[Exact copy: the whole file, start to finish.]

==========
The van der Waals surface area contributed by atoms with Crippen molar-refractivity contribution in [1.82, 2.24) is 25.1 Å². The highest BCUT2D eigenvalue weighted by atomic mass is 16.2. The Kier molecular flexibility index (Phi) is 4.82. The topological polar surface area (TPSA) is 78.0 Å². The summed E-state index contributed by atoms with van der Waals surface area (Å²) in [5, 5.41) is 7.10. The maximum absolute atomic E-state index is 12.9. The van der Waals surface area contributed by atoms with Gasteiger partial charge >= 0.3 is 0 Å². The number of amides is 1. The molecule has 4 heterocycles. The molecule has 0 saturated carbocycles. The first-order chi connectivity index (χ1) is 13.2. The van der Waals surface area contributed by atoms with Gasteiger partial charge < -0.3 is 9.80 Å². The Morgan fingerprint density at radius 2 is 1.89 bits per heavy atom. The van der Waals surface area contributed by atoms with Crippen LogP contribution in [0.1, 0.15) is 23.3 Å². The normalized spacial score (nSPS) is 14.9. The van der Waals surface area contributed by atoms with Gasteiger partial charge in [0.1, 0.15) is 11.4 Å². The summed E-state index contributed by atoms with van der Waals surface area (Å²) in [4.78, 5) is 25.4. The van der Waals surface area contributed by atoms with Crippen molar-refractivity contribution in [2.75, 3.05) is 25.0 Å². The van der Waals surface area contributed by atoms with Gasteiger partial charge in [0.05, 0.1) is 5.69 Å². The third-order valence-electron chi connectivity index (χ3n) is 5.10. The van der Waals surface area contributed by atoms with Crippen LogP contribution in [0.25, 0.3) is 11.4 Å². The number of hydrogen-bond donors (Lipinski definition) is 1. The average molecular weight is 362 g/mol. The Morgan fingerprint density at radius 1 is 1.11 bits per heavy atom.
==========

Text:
The van der Waals surface area contributed by atoms with Crippen molar-refractivity contribution in [1.82, 2.24) is 25.1 Å². The highest BCUT2D eigenvalue weighted by atomic mass is 16.2. The Kier molecular flexibility index (Phi) is 4.82. The topological polar surface area (TPSA) is 78.0 Å². The summed E-state index contributed by atoms with van der Waals surface area (Å²) in [5, 5.41) is 7.10. The maximum absolute atomic E-state index is 12.9. The van der Waals surface area contributed by atoms with Gasteiger partial charge >= 0.3 is 0 Å². The number of amides is 1. The molecule has 4 heterocycles. The molecule has 0 saturated carbocycles. The first-order chi connectivity index (χ1) is 13.2. The van der Waals surface area contributed by atoms with Gasteiger partial charge < -0.3 is 9.80 Å². The Morgan fingerprint density at radius 2 is 1.89 bits per heavy atom. The van der Waals surface area contributed by atoms with Crippen LogP contribution in [0.1, 0.15) is 23.3 Å². The normalized spacial score (nSPS) is 14.9. The van der Waals surface area contributed by atoms with Gasteiger partial charge in [0.1, 0.15) is 11.4 Å². The summed E-state index contributed by atoms with van der Waals surface area (Å²) in [4.78, 5) is 25.4. The van der Waals surface area contributed by atoms with Crippen molar-refractivity contribution in [2.75, 3.05) is 25.0 Å². The van der Waals surface area contributed by atoms with Gasteiger partial charge in [0.05, 0.1) is 5.69 Å². The third-order valence-electron chi connectivity index (χ3n) is 5.10. The van der Waals surface area contributed by atoms with Crippen LogP contribution in [0.25, 0.3) is 11.4 Å². The number of hydrogen-bond donors (Lipinski definition) is 1. The average molecular weight is 362 g/mol. The Morgan fingerprint density at radius 1 is 1.11 bits per heavy atom.